Asthma is one of the most common chronic disorders in childhood, affecting an estimated 7.1 million children under 18 years, according to the American Lung Association. It’s a condition that ranks as a chief cause of school absenteeism and emergency room visits for children age 15 and under. Asthma is highly prevalent in the U.K. with 10-15% of children and 5-10% of adults diagnosed with the disease. Intrigued by the influence of maternal diet on childhood disease development, researchers at the University of Aberdeen in the U.K. are engaged in a multi-phase study focusing on the impact of food-source vitamin E on childhood asthma development with promising results.
“Since 1997-98 we have been conducting a birth cohort study whereby we recruited 2,000 pregnant women during early pregnancy and characterized their diet,” explained Dr. Graham Devereux, a professor of respiratory medicine and an honorary consultant physician at the University of Aberdeen. “Our first finding was of an association between cord blood immune responses and maternal vitamin E intake. At the two- and five-year follow up, maternal vitamin E was associated with symptoms and lung function. These findings have subsequently been replicated by birth cohorts in the U.S. and Japan.”
Their pilot study, published earlier this year in the Journal of the Academy of Nutrition and Dietetics, detailed their investigations into the feasibility and acceptability of encouraging 43 pregnant women who either had asthma themselves or whose partners had asthma to increase their intake levels of dietary vitamin E from 8 mg per day to 15 mg per day. The women in the control group received dietary advice and were encouraged to consume vitamin E-rich food options such as breakfast cereals, coleslaw, seeds, sunflower oil and flapjacks. The researchers based their findings on a four-day food diary kept by the women, which detailed the foods consumed and portion sizes.
Though they were able to prove that children born to mothers with a lower vitamin E intake during pregnancy were more likely to have poor lung function and subsequently develop asthma by the age of five, their dietary approach was not entirely well-received by their study subjects. “The dietary intervention was put to the user group of Asthma U.K. and proved to be rather unpopular because it was too complex; simplicity was what the patient body most desired,” Dr. Devereux told Nutraceuticals World.
But the team was not to be deterred. They are now working with a local food producer to develop a range of vitamin E-enhanced foods with similar looking and tasting placebos.
The food enhancements were made using a careful selection of food ingredients such as sundried tomatoes instead of tomatoes, wheat germ instead of corn flour, and sunflower oil instead of vegetable oil. “We are about to start a pilot study in pregnant women to see if this food intervention is acceptable and feasible."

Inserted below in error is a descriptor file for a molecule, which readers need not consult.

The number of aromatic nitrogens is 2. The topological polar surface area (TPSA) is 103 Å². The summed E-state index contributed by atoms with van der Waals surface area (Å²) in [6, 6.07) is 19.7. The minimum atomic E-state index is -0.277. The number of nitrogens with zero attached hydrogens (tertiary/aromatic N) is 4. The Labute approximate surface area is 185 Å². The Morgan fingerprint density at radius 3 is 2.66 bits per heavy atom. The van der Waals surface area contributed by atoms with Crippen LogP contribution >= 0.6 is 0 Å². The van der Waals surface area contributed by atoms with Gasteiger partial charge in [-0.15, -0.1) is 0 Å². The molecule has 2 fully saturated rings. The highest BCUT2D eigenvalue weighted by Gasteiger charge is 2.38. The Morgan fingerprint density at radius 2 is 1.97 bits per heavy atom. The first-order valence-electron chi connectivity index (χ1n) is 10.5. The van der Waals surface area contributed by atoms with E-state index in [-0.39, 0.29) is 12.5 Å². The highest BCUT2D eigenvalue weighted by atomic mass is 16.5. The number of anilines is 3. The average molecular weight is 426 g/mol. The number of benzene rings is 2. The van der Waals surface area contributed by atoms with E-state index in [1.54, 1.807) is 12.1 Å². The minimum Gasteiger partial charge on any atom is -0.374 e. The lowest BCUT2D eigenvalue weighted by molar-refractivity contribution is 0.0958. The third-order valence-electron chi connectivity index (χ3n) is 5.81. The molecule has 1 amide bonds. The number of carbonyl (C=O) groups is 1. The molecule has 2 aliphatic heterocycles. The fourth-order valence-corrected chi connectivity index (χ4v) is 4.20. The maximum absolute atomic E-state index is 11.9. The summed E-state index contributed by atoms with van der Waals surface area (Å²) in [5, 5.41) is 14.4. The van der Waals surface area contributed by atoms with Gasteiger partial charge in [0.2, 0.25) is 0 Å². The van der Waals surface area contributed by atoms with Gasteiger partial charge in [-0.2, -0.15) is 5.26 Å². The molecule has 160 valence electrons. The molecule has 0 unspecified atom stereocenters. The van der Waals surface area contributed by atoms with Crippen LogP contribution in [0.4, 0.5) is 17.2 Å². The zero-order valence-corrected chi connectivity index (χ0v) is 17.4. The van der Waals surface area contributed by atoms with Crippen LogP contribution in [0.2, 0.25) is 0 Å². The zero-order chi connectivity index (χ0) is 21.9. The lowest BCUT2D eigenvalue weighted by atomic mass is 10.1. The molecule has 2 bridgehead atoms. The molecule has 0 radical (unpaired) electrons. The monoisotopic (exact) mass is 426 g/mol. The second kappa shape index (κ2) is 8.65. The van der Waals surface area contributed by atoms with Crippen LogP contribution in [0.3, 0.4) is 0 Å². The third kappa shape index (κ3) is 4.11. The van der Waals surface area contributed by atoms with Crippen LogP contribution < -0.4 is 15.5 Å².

The BBC specifically reported the development of a special vitamin E-rich soup which will be consumed by a group of 50 women three times a week. The researchers hope to determine if the new approach will be better tolerated and have the desired effect on blood serum vitamin E levels. If this phase of study proves successful, there are plans to study the effect on a larger group of 1,000 women.
When asked why food-source dietary vitamin E was preferred over standardized vitamin E supplements, Dr. Devereux said previous condition-specific trials using vitamin supplements were largely unsuccessful. “Humans have never consumed vitamin E in isolation, we have evolved consuming our nutrients in food form,” he said. “It is possible that vitamin E is a marker for a dietary pattern and that it is the complex mixture of nutrients associated with vitamin E that may be beneficial.”
In a recent interview with BBC News, Dr. Devereux said, “I wondered whether it might be the other nutrients that go with vitamin E in food that may be responsible for the effect. There may be interactions between vitamin E and the other nutrients.”
The other nutrients he suspected to have the beneficial effect were fatty acids, zinc, selenium and vitamin D—“nutrients which we know have been associated during pregnancy with childhood asthma,” he said.
So far, the modified diet approach has received support from U.K. nutritionists and asthma experts. “In general these studies [using diet supplement tablets] have been disappointing in that they have failed to show reductions in the risk of developing asthma in the treated subjects,” Professor Ian Hall an asthma expert from the University of Nottingham, told BBC News. “The current study adopts a novel approach by using natural supplementation in soup rather than a tablet based approach. It will be interesting to see if this proves more successful.”